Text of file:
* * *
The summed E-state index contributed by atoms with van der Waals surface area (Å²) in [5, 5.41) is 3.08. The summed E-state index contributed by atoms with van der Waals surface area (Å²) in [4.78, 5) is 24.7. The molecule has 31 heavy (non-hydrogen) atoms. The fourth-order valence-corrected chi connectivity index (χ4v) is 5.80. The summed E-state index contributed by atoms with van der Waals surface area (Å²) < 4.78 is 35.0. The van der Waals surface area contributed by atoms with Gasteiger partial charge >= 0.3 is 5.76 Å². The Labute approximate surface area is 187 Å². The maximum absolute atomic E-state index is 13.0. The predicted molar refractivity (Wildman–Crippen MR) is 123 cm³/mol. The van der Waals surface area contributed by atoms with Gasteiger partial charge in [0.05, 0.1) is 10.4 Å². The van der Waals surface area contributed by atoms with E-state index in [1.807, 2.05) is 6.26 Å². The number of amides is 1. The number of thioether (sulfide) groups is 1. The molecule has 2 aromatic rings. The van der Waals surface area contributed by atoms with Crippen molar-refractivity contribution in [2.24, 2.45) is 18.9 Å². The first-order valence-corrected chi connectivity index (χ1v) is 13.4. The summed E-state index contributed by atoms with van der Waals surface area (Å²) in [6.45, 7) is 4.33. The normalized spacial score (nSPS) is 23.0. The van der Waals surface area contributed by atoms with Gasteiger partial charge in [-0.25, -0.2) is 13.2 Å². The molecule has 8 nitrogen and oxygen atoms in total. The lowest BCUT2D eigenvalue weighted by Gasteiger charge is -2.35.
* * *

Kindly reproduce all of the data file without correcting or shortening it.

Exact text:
The summed E-state index contributed by atoms with van der Waals surface area (Å²) in [5, 5.41) is 3.08. The summed E-state index contributed by atoms with van der Waals surface area (Å²) in [4.78, 5) is 24.7. The molecule has 31 heavy (non-hydrogen) atoms. The fourth-order valence-corrected chi connectivity index (χ4v) is 5.80. The summed E-state index contributed by atoms with van der Waals surface area (Å²) < 4.78 is 35.0. The van der Waals surface area contributed by atoms with Gasteiger partial charge >= 0.3 is 5.76 Å². The Labute approximate surface area is 187 Å². The maximum absolute atomic E-state index is 13.0. The predicted molar refractivity (Wildman–Crippen MR) is 123 cm³/mol. The van der Waals surface area contributed by atoms with Gasteiger partial charge in [0.05, 0.1) is 10.4 Å². The van der Waals surface area contributed by atoms with E-state index in [1.807, 2.05) is 6.26 Å². The number of amides is 1. The number of thioether (sulfide) groups is 1. The molecule has 2 aromatic rings. The van der Waals surface area contributed by atoms with Crippen molar-refractivity contribution in [2.24, 2.45) is 18.9 Å². The first-order valence-corrected chi connectivity index (χ1v) is 13.4. The summed E-state index contributed by atoms with van der Waals surface area (Å²) in [6.45, 7) is 4.33. The normalized spacial score (nSPS) is 23.0. The van der Waals surface area contributed by atoms with Gasteiger partial charge in [-0.25, -0.2) is 13.2 Å². The molecule has 8 nitrogen and oxygen atoms in total. The lowest BCUT2D eigenvalue weighted by Gasteiger charge is -2.35.